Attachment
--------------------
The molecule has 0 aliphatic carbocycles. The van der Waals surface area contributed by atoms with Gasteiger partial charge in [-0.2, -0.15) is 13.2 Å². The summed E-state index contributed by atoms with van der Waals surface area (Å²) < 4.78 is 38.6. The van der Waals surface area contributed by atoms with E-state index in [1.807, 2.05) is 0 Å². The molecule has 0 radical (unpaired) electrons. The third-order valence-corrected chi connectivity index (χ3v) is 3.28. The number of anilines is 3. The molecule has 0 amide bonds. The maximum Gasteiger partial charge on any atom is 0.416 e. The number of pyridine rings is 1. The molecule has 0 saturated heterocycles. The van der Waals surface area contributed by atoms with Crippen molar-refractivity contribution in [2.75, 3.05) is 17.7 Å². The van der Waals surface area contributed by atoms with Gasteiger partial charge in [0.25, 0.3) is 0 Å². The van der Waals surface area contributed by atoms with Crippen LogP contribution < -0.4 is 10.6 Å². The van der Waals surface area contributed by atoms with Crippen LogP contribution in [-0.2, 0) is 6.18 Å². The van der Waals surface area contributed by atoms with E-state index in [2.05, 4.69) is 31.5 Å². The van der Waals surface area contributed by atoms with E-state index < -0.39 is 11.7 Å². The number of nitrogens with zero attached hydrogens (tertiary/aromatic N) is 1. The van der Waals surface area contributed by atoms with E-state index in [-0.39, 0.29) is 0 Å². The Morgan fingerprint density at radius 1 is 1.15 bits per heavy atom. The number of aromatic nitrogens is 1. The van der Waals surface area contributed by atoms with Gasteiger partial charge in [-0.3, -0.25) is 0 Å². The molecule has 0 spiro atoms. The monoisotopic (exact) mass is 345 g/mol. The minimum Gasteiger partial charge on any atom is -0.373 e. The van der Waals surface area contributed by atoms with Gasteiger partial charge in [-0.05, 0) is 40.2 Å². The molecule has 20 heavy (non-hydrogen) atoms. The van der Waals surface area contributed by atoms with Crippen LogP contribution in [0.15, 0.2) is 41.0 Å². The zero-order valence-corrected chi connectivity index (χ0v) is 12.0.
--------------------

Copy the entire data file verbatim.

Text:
The molecule has 0 aliphatic carbocycles. The van der Waals surface area contributed by atoms with Gasteiger partial charge in [-0.2, -0.15) is 13.2 Å². The summed E-state index contributed by atoms with van der Waals surface area (Å²) < 4.78 is 38.6. The van der Waals surface area contributed by atoms with E-state index in [1.807, 2.05) is 0 Å². The molecule has 0 radical (unpaired) electrons. The third-order valence-corrected chi connectivity index (χ3v) is 3.28. The number of anilines is 3. The molecule has 0 amide bonds. The maximum Gasteiger partial charge on any atom is 0.416 e. The number of pyridine rings is 1. The molecule has 0 saturated heterocycles. The van der Waals surface area contributed by atoms with Crippen molar-refractivity contribution in [2.75, 3.05) is 17.7 Å². The van der Waals surface area contributed by atoms with Gasteiger partial charge in [0.25, 0.3) is 0 Å². The van der Waals surface area contributed by atoms with Crippen LogP contribution < -0.4 is 10.6 Å². The van der Waals surface area contributed by atoms with Crippen LogP contribution in [-0.2, 0) is 6.18 Å². The van der Waals surface area contributed by atoms with E-state index in [2.05, 4.69) is 31.5 Å². The van der Waals surface area contributed by atoms with E-state index < -0.39 is 11.7 Å². The number of nitrogens with zero attached hydrogens (tertiary/aromatic N) is 1. The van der Waals surface area contributed by atoms with E-state index in [-0.39, 0.29) is 0 Å². The Morgan fingerprint density at radius 1 is 1.15 bits per heavy atom. The number of aromatic nitrogens is 1. The van der Waals surface area contributed by atoms with Gasteiger partial charge in [-0.3, -0.25) is 0 Å². The molecule has 0 spiro atoms. The monoisotopic (exact) mass is 345 g/mol. The minimum Gasteiger partial charge on any atom is -0.373 e. The van der Waals surface area contributed by atoms with Gasteiger partial charge in [-0.05, 0) is 40.2 Å². The molecule has 20 heavy (non-hydrogen) atoms. The van der Waals surface area contributed by atoms with Crippen LogP contribution in [0.15, 0.2) is 41.0 Å². The zero-order valence-corrected chi connectivity index (χ0v) is 12.0.